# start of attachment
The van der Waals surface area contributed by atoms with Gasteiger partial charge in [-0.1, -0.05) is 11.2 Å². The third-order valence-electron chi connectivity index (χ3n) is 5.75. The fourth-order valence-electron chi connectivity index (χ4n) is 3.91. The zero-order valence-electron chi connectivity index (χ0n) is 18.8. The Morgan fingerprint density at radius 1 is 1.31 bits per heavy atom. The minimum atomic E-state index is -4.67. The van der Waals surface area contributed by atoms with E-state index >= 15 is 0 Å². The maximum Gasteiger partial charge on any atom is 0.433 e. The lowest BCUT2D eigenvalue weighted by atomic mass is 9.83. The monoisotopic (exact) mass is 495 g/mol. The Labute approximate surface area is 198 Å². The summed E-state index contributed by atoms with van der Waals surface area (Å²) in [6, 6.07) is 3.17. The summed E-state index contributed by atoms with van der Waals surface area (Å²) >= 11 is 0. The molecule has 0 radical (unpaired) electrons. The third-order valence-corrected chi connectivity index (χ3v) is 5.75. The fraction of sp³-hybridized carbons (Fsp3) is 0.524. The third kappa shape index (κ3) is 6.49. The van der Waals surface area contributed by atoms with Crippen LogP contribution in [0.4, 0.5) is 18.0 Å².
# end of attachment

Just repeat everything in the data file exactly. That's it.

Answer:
The van der Waals surface area contributed by atoms with Gasteiger partial charge in [-0.1, -0.05) is 11.2 Å². The third-order valence-electron chi connectivity index (χ3n) is 5.75. The fourth-order valence-electron chi connectivity index (χ4n) is 3.91. The zero-order valence-electron chi connectivity index (χ0n) is 18.8. The Morgan fingerprint density at radius 1 is 1.31 bits per heavy atom. The minimum atomic E-state index is -4.67. The van der Waals surface area contributed by atoms with E-state index >= 15 is 0 Å². The maximum Gasteiger partial charge on any atom is 0.433 e. The lowest BCUT2D eigenvalue weighted by atomic mass is 9.83. The monoisotopic (exact) mass is 495 g/mol. The Labute approximate surface area is 198 Å². The summed E-state index contributed by atoms with van der Waals surface area (Å²) in [6, 6.07) is 3.17. The summed E-state index contributed by atoms with van der Waals surface area (Å²) >= 11 is 0. The molecule has 0 radical (unpaired) electrons. The third-order valence-corrected chi connectivity index (χ3v) is 5.75. The fraction of sp³-hybridized carbons (Fsp3) is 0.524. The third kappa shape index (κ3) is 6.49. The van der Waals surface area contributed by atoms with Crippen LogP contribution in [0.4, 0.5) is 18.0 Å².